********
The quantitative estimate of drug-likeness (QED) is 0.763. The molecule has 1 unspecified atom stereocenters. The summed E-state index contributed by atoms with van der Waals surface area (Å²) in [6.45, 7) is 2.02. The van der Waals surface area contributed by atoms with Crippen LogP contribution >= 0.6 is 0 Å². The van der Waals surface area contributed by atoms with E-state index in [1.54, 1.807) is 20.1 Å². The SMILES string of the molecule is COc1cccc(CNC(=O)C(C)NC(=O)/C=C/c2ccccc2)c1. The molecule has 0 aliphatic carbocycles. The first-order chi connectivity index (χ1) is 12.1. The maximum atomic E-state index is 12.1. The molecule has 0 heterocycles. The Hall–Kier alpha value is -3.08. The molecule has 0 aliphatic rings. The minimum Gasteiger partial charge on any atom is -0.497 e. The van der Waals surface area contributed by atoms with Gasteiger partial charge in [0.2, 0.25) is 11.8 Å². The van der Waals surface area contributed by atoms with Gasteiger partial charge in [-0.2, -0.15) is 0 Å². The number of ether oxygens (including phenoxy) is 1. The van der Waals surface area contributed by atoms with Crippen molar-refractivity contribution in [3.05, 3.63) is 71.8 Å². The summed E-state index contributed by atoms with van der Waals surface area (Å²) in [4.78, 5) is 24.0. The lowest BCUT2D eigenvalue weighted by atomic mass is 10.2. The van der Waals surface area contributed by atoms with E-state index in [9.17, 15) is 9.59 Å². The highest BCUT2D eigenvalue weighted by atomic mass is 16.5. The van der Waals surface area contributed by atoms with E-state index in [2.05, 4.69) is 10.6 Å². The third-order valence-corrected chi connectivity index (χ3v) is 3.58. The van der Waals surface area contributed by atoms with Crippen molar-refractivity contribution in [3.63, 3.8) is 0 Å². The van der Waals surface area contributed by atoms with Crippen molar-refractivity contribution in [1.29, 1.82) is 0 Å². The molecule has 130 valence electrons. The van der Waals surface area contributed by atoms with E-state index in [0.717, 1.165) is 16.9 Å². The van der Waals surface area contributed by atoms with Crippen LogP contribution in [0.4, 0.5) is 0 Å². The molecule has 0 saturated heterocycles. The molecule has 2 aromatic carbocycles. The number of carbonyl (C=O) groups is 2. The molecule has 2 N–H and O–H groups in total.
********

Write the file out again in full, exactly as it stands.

The quantitative estimate of drug-likeness (QED) is 0.763. The molecule has 1 unspecified atom stereocenters. The summed E-state index contributed by atoms with van der Waals surface area (Å²) in [6.45, 7) is 2.02. The van der Waals surface area contributed by atoms with Crippen LogP contribution >= 0.6 is 0 Å². The van der Waals surface area contributed by atoms with E-state index in [1.54, 1.807) is 20.1 Å². The SMILES string of the molecule is COc1cccc(CNC(=O)C(C)NC(=O)/C=C/c2ccccc2)c1. The molecule has 0 aliphatic carbocycles. The first-order chi connectivity index (χ1) is 12.1. The maximum atomic E-state index is 12.1. The molecule has 0 heterocycles. The Hall–Kier alpha value is -3.08. The molecule has 0 aliphatic rings. The minimum Gasteiger partial charge on any atom is -0.497 e. The van der Waals surface area contributed by atoms with Gasteiger partial charge in [0.2, 0.25) is 11.8 Å². The van der Waals surface area contributed by atoms with Gasteiger partial charge in [-0.2, -0.15) is 0 Å². The number of ether oxygens (including phenoxy) is 1. The van der Waals surface area contributed by atoms with Crippen molar-refractivity contribution in [3.05, 3.63) is 71.8 Å². The summed E-state index contributed by atoms with van der Waals surface area (Å²) in [4.78, 5) is 24.0. The lowest BCUT2D eigenvalue weighted by atomic mass is 10.2. The van der Waals surface area contributed by atoms with E-state index in [9.17, 15) is 9.59 Å². The highest BCUT2D eigenvalue weighted by atomic mass is 16.5. The van der Waals surface area contributed by atoms with E-state index in [2.05, 4.69) is 10.6 Å². The third-order valence-corrected chi connectivity index (χ3v) is 3.58. The van der Waals surface area contributed by atoms with Crippen molar-refractivity contribution in [3.63, 3.8) is 0 Å². The van der Waals surface area contributed by atoms with Crippen molar-refractivity contribution in [1.29, 1.82) is 0 Å². The molecule has 130 valence electrons. The van der Waals surface area contributed by atoms with E-state index in [0.717, 1.165) is 16.9 Å². The van der Waals surface area contributed by atoms with Crippen LogP contribution in [0.4, 0.5) is 0 Å². The molecule has 0 saturated heterocycles. The molecule has 2 aromatic carbocycles. The number of carbonyl (C=O) groups is 2. The molecule has 2 N–H and O–H groups in total.